Jennifer Lawrence describes the 'nightmare' of filming the nude scenes in 'Red Sparrow'

It's hard to imagine what it would have been like to be one of the victims of the 2014 leaks, in which nearly 500 private photos of celebrities were hacked from their supposedly secure storage on the cloud and posted online for all to see. Eventually, the culprit was caught and punished for his actions, but that still left those photos spread across the internet, for anyone with access to the web on their phones or laptops able to find and share them with others.

Jennifer Lawrence was one of many women targeted and had to deal with a world that had seen an intimate photo of her - not exactly an easy thing to overcome when you're one of the most famous actresses in Hollywood. When she was later asked about how the ordeal made her feel, she described it as like being "gang-banged by the f***ing planet".

jennifer lawrence Credit: Getty

"There's not one person in the world that is not capable of seeing these intimate photos of me," she said on an episode of The Hollywood Reporter's Awards Chatter Podcast. "You can just be at a barbecue and somebody can just pull them up on their phone. That was a really impossible thing to process."

However, in the four years since the event, she has found empowerment in a way many wouldn't have expected. In her latest movie, the spy thriller Red Sparrow, she has found a way to process the event by presenting her body and her sexuality on her own terms.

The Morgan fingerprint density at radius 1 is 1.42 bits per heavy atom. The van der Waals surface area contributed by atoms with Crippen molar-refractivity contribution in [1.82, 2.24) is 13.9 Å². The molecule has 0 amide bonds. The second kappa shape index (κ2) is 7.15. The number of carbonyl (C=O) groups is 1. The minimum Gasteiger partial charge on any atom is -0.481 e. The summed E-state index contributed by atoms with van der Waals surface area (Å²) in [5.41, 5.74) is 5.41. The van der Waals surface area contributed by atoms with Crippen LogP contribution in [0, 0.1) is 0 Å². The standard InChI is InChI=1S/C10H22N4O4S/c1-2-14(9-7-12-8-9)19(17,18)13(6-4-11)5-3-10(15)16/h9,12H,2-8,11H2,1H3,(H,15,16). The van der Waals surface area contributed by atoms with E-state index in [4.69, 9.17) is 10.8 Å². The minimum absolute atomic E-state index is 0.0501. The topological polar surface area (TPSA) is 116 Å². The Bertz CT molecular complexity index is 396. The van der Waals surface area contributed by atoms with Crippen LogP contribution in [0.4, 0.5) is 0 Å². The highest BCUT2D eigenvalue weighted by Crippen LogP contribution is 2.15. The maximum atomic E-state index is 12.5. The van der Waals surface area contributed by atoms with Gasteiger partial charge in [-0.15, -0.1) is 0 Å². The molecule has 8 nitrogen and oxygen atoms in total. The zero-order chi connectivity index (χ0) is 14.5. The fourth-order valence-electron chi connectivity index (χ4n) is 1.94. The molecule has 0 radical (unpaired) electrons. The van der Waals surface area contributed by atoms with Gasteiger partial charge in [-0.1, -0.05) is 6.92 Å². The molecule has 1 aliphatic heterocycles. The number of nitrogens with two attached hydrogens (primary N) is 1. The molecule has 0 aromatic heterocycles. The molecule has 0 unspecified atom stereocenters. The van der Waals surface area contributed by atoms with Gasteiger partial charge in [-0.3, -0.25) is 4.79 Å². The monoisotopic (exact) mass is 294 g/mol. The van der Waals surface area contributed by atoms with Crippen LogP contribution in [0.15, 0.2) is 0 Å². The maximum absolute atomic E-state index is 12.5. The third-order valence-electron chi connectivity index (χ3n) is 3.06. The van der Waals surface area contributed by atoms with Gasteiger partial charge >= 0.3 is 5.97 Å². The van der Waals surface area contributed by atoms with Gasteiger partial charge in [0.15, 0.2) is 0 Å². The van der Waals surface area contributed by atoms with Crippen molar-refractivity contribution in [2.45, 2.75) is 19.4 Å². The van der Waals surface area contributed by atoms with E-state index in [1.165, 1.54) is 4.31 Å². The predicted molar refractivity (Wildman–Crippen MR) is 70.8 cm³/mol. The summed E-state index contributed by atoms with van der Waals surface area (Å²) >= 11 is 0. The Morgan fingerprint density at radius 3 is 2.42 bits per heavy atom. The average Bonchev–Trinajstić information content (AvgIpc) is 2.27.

Now, in a recent interview with Bill Whitaker on 60 Minutes, she explained how nerve-racking the nude scenes were to film, including one in which she was "really naked getting freezing water poured on me":

“I was terrified. I don’t think I have ever been so scared of doing a movie before in my life. I feel like something that was taken from me I got back and am using in my art.

“I mean it was empowering for me personally … I feel like I didn’t even really realize until I had finished that scene how much fear and insecurity and a complex of being judged had been following me for so many years.

She went on to describe how the movie's treatment of women is vital given the current climate:

“I ended up thanking [director Francis Lawrence], which might sound crazy but also we’re talking about a world of deceit and corruption and abuse and abuse to women through the lens of a woman who regains her freedom through losing her intellect and I don’t think there is a better time for this movie than right now.”

The movie stars Lawrence as a Russian ballerina turned spy who is forced to use her body as a weapon in a mission involving a CIA agent. We can see how the finished product turns out when it's released on March 2.